On finding Charlotte in the Anthropological Record by Judith Nangala Crispin

We meet on the surface of a photograph, as a fish and bird might meet in a lake, at
a point of sky and the water’s plane. Charlotte, in a book called The Aborigines of
Northern Victoria, sits jade-black on earth, wind disarranging her hair. Trees obscured
by falls of campfire ash. Her nudity is covered by a blanket. I don’t know if her
breasts are hanging, if her thighs bear designs or marks. A needlework of scars
crosses her chest, repeated dots, like patterns on a goanna’s back, like rain spat by
goannas into dirt. Soon constellations will appear over branches, on this night of
ninety years ago, this never-again night– and she asks me: “Where did you go girl,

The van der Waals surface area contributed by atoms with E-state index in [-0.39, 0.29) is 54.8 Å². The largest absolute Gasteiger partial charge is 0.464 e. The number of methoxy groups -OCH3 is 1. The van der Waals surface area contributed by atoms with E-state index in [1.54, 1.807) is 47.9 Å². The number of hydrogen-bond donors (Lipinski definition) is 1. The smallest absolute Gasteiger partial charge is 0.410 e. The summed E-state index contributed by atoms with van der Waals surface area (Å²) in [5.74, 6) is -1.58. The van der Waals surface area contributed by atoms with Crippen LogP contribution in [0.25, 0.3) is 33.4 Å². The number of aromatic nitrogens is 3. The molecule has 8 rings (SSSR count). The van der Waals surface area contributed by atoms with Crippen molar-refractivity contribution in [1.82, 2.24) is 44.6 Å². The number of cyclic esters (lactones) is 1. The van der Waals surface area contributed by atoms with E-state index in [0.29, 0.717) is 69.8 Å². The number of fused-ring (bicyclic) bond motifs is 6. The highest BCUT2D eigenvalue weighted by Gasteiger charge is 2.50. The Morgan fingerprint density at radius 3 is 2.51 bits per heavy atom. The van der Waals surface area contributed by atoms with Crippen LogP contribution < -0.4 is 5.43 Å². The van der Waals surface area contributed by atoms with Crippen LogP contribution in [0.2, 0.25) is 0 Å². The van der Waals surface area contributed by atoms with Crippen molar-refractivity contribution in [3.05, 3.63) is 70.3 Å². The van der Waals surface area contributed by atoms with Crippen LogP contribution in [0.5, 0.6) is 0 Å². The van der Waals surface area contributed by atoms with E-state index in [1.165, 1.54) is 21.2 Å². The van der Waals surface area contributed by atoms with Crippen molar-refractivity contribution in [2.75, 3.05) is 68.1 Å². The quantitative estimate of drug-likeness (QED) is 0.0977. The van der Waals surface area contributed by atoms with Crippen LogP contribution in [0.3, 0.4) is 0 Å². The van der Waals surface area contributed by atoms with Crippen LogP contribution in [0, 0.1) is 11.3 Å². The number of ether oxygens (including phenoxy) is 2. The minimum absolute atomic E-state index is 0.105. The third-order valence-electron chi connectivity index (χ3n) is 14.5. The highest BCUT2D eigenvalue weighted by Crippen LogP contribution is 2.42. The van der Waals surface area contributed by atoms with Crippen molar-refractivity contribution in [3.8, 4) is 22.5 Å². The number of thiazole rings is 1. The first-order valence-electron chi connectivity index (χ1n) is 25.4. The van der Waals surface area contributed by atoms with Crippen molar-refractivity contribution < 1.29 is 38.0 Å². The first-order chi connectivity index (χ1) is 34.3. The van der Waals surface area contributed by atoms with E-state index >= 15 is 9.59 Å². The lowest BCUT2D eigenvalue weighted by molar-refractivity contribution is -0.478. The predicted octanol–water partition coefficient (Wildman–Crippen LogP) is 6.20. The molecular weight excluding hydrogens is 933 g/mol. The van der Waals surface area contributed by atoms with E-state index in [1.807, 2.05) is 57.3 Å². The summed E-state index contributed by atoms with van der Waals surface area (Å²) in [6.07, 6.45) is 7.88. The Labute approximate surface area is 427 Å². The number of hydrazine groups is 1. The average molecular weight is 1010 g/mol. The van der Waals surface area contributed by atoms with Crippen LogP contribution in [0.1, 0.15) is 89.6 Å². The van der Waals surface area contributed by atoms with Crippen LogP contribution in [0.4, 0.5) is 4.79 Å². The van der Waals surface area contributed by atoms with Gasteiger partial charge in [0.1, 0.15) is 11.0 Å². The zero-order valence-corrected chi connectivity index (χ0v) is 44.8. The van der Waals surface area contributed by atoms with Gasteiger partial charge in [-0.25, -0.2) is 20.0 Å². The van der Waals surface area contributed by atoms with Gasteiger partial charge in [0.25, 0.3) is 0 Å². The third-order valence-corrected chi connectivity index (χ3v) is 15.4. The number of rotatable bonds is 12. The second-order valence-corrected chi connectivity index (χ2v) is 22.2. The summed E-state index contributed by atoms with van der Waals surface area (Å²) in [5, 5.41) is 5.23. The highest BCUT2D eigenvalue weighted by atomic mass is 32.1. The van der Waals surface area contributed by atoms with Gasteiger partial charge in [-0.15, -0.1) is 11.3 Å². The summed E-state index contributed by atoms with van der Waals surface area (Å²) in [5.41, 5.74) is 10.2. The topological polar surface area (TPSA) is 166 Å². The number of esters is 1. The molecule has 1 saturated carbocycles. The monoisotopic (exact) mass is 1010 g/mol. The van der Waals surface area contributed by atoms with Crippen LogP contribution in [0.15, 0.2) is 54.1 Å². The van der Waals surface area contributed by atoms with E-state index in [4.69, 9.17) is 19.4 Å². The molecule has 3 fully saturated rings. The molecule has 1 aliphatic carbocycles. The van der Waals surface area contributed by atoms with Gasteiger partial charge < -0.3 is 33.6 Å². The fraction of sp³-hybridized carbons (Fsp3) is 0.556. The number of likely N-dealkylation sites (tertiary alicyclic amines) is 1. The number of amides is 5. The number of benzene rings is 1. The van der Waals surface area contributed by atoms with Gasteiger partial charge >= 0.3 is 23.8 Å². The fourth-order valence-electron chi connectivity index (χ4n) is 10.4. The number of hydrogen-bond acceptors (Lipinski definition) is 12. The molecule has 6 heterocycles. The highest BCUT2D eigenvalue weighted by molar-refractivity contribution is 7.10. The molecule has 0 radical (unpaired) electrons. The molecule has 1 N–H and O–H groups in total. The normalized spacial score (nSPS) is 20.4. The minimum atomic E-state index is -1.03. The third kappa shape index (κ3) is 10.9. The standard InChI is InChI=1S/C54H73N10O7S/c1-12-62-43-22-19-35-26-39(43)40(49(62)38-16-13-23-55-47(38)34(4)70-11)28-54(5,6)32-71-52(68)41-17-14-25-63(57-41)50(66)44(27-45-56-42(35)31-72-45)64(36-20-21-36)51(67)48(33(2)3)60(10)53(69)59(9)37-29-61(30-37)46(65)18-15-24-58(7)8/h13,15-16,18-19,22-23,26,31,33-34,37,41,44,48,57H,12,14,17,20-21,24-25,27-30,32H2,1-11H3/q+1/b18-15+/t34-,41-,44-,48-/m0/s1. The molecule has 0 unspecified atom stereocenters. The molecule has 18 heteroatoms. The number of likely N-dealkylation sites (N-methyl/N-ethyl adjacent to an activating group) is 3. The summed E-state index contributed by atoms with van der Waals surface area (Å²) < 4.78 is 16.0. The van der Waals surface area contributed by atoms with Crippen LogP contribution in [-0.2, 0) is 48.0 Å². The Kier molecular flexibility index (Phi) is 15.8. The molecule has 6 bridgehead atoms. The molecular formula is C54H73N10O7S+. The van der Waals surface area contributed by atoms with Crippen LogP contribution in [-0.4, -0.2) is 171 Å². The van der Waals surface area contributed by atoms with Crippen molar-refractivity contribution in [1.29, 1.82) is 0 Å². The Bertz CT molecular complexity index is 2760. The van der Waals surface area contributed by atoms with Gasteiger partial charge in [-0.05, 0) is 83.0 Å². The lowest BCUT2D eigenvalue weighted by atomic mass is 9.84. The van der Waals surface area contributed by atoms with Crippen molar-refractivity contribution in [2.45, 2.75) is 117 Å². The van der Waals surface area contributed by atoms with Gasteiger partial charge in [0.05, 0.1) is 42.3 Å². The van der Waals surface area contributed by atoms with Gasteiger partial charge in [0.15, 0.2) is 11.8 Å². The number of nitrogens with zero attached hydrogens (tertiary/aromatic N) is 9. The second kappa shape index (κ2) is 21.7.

with your made-up history, your ever whiter babies?” This is what remains, a
record of relatedness– scars to hold the memory of someone precious after they’ve
died. We begin by cutting skin– rub wounds with gum and ash, black ants to
cauterise the flesh. I remember them telling me: don’t worry, this blackness fades
with each generation. Charlotte is a map of a Country stained by massacres: Skull
Creek, Poison Well, Black Gin’s Leap. A geography of skin and land– maps for the
returning, for those who speak only a murderers’ tongue, whose songlines are
erased, who consulted departments of births, deaths and marriages, who stood
beside rented Toyotas, clutching photographs, in a hundred remote communities,
asking strangers “Do you know my family? Can you tell me who I am?” This
moment, an old light is crossing the boundaries of emulsion, and I say to her–
Charlotte, Grandmother of my Grandfather, I am Judith, and these are my scars.

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